In the great quantity-over-quality triumph that has been Rihanna’s career, “Diamonds” launched her seventh annual album in 2012. Since it didn’t peak until 2013, the lead single from Unapologetic, ostensibly a platter whose title indicates her reaction to criticism of her reconciliation with abuser Chris Brown, was considered eligible for the “Hits of 2013” theme. “Diamonds,” a fairly simple song consisting mainly of a chorus and a vibe extended out over four minutes, was co-written by Rihanna’s longtime Norwegian-American associates StarGate (a duo consisting of Tor Erik Hermansen and Mikkel Storleer Eriksen) and their protégé Sia Furler in tandem with Benny Blanco, who sounds like a Scandinavian record guru but is actually American Benjamin Levin. Sia first came to prominence with guest spots on David Guetta’s “Titanium” and Flo Rida’s “Wild Ones” a couple years ago, while Blanco is best-known for shepherding to fame acts such as 3OH!3 (“Don’t Trust Me”), Ke$ha (“Tik Tok,” “We R Who We R,” “Blow”), Taio Cruz (“Dynamite”), Wiz Khalifa (“No Sleep”), and Karmin (“Brokenhearted”). Blanco has teamed in the past with established stars for hits such as Britney Spears’s “Circus,” Katy Perry’s “Teenage Dream,” and the Maroon 5’s “Moves Like Jagger” and “Payphone,” but StarGate is far more prolific. In addition to innumerable hits for Rihanna since 2006’s “Unfaithful,” the production-songwriting duo also mentored R&B superstar Ne-Yo and contributed to Beyoncé (“Irreplaceable,” “Beautiful Liar”), the aforementioned Wiz Khalifa (his breakout “Black and Yellow”) and Katy Perry (“Firework”), and debuts for Idol stars Jennifer Hudson (“Spotlight”) and Jordin Sparks (“Tattoo”). Though these writers undoubtedly had their finger on the pulse of the selling sound, “Diamonds” was written in a rather ad hoc fashion through correspondence and not really meant for Rihanna. She loved it though, and record it she did. Her voice has never been the most exciting, but there was an undeniable catchiness to the track and an exotic feel that could highlight a more interesting singer if they chose to cover it. Diamond White, who finished fifth on last year’s X Factor, did an excellent performance after the audience picked it for her as something of a pun. Angie, at her over-hyped piano, was not so lucky. Even though he was clearly half-joking, I felt a certain agreement with Harry in his apparent dislike of Angie’s facetious approach to music. Her performance of “Diamonds,” like so many of hers this season, started off with a real genuine feel as she sang the verses in a calm but expressive manner. Then came the inevitable shouts on choruses that evoked cheers from the audience that could not see that her quieter moments are her best. I hope the audience at home realizes that her upper register is not the knockout instrument that it is trumped up to be. Those screeches are jarring distractions from the flow of the song and rewarding them does not do an artist any favors in the long run. It’s not really germane to the style she seemed to be going for, it can’t be good for her voice, and it detracts from her serviceable playing and solid lower-pitched tone.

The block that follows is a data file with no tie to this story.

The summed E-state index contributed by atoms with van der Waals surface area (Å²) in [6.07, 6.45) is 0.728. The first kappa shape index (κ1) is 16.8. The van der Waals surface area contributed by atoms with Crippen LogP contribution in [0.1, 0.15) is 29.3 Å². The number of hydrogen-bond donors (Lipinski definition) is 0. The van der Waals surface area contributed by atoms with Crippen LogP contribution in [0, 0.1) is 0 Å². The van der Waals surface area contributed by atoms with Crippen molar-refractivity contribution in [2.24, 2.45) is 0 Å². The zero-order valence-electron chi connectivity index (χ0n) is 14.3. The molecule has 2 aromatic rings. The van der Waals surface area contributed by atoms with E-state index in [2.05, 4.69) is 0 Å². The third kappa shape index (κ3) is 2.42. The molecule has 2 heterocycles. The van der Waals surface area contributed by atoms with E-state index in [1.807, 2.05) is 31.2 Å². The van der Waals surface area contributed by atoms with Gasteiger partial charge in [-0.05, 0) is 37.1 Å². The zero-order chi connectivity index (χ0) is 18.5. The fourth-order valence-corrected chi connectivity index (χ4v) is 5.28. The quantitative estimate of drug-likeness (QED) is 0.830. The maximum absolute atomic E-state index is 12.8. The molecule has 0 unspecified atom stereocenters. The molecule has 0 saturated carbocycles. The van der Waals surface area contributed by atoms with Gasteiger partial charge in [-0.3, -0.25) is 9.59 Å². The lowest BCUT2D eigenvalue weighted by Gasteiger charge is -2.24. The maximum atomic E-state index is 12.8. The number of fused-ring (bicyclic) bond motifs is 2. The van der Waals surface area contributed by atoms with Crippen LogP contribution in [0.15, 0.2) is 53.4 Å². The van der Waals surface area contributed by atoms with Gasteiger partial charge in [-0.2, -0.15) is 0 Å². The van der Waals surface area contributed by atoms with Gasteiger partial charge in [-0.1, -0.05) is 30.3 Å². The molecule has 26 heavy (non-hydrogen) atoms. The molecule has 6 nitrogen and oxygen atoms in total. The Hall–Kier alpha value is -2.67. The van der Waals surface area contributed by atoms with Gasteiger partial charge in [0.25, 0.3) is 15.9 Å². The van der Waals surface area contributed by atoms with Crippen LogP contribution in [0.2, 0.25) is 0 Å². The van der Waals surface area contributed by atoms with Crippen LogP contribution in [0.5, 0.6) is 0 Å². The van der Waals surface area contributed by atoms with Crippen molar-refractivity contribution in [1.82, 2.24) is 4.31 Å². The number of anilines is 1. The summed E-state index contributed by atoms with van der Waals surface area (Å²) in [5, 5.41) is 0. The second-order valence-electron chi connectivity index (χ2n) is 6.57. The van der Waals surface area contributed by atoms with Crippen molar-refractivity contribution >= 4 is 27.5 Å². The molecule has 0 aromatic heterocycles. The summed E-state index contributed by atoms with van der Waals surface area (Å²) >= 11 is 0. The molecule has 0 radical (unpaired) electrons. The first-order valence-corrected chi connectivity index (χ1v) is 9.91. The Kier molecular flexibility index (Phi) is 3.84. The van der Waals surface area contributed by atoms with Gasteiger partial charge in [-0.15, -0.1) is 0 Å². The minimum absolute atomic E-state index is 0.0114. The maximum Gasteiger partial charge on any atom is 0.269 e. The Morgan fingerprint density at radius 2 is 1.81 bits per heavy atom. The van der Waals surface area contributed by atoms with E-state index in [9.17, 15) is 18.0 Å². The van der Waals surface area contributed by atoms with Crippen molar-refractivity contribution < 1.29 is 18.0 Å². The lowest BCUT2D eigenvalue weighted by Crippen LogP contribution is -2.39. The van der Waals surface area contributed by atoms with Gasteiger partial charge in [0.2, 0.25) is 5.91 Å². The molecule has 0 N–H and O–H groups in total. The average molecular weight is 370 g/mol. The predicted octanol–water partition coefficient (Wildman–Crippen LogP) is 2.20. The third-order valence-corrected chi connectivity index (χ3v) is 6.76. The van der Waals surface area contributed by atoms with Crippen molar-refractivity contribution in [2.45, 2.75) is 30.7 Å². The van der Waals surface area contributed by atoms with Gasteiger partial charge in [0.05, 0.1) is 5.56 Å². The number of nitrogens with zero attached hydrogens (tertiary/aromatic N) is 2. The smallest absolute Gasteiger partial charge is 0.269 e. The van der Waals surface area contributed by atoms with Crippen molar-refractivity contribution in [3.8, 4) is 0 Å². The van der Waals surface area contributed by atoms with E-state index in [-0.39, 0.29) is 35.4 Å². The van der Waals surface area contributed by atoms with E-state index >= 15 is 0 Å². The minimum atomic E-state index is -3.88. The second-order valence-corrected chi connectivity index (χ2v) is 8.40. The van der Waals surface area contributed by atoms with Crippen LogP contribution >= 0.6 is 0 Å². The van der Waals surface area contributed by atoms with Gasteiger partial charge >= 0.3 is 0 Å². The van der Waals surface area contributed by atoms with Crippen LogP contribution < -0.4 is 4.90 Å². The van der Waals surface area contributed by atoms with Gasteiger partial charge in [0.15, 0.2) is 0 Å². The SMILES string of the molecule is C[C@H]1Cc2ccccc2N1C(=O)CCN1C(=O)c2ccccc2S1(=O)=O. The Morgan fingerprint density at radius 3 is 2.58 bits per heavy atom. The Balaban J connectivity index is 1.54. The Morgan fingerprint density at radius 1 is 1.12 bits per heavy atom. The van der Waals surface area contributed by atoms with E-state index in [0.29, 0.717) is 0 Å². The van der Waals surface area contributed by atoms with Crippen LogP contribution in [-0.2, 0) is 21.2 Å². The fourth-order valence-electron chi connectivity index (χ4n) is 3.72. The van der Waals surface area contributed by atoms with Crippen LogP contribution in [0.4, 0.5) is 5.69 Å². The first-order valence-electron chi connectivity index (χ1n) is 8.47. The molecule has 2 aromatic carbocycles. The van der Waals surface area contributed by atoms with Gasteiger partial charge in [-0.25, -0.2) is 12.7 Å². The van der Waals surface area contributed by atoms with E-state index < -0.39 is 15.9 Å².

It’s safe to say that the Gershwin brothers were the StarGate of their day. The oft-overlooked Ira was a wry lyricist who teamed up successfully with other composers long after his brother George’s 1937 death from a brain tumor, but it’s right to say that the latter really defined American music like few others. Never afraid to bridge the worlds of classical, popular, and folk music together, Gershwin’s melodies brought the jazz he grew up around, his classical training, and his love of the stage together into music that for many epitomized both the American melting pot and the spirit of the city that arguably defined it, New York. Both brothers worked as “song pluggers,” a sort of walking demo tape publishers hired to hawk material to artists and revue and record producers, before they got their big break around 1920. While George explored his longhair side (as they called classical music in the day) with works such as Rhapsody in Blue, both were hard at work on stage works such as Lady Be Good (1924), Funny Face (1927), and Of Thee I Sing (1931). Though the Gershwins were successful enough with these shows to start a friendly rivalry with the similar work of Rodgers and Hart, they likewise moved on to Hollywood scores when the opportunities came, continuing to work with their stage associate Fred Astaire on Shall We Dance? and A Damsel in Distress. Porgy and Bess, one of their last works, is often considered one of the best jazz operas despite the frequent controversy over racial stereotypes in later years. Oh, Kay!, the 1926 musical that birthed the songs “Do, Do, Do” and “Clap Yo’ Hands,” revolved around British brother-sister bootleggers whose female half fell in love for the first time on American soil. Gertrude Lawrence, whose character was the sister Kay named after Gershwin’s rumored girlfriend and fellow songwriter Kay Swift, sang “Someone to Watch Over Me” in the guise of a petty criminal looking for a more stable life than the one her brother led. Eventually she gets her man, handsome American Jimmy Winter, but in the meantime her longing is telegraphed in an immortal song that Ira insisted be a ballad. Again, Ira proved how underrated he was by setting the winding melody reminiscent of “My Funny Valentine” at a slower tempo. Once it was set that way, a masterpiece was born. It’s safe to say that songs like “Someone to Watch over Me” are not to be trifled with. To Harry’s chagrin, Angie is determined to do just that. Her appoggiatura notes (outside the chords for those of you playing the home game) are often, as he puts it, things that “don’t mean anything.” Though she sounded like she might be tempted to do something tasteful, that impression collapsed as the song picked up speed. The later verses demonstrated all the excesses Harry decried, but without any real sense of purpose; and that last note encapsulated everything a lover of the Great American Songbook tends to decry about American popular music today. The thing is, Angie is able to perform decently without that and doesn’t pull off the ornamentation as well as, say, Candice, but she insists on putting the “power notes” in every single performance and endangers the good impression left by her introductions. I hope that, as a songwriter, she comes to either write melodies that go better with this tendency than the songs she’s covered on the show, or that she tones that habit down, because there could be a decent artist